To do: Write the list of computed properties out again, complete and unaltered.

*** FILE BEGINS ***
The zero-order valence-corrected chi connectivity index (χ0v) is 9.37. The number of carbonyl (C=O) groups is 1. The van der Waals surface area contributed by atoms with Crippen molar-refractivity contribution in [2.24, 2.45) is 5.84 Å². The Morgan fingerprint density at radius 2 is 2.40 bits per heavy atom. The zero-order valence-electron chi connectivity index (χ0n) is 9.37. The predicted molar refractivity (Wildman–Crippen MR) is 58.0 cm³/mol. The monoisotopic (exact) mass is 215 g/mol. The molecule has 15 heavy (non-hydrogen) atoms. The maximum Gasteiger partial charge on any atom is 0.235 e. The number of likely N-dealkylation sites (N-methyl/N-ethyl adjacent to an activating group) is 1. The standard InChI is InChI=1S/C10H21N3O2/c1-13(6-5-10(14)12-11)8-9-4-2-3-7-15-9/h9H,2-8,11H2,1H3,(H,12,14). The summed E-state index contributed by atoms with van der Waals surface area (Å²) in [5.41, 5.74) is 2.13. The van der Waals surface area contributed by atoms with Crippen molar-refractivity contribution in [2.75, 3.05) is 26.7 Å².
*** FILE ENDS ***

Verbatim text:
The zero-order valence-corrected chi connectivity index (χ0v) is 9.37. The number of carbonyl (C=O) groups is 1. The van der Waals surface area contributed by atoms with Crippen molar-refractivity contribution in [2.24, 2.45) is 5.84 Å². The Morgan fingerprint density at radius 2 is 2.40 bits per heavy atom. The zero-order valence-electron chi connectivity index (χ0n) is 9.37. The predicted molar refractivity (Wildman–Crippen MR) is 58.0 cm³/mol. The monoisotopic (exact) mass is 215 g/mol. The molecule has 15 heavy (non-hydrogen) atoms. The maximum Gasteiger partial charge on any atom is 0.235 e. The number of likely N-dealkylation sites (N-methyl/N-ethyl adjacent to an activating group) is 1. The standard InChI is InChI=1S/C10H21N3O2/c1-13(6-5-10(14)12-11)8-9-4-2-3-7-15-9/h9H,2-8,11H2,1H3,(H,12,14). The summed E-state index contributed by atoms with van der Waals surface area (Å²) in [5.41, 5.74) is 2.13. The van der Waals surface area contributed by atoms with Crippen molar-refractivity contribution in [2.75, 3.05) is 26.7 Å².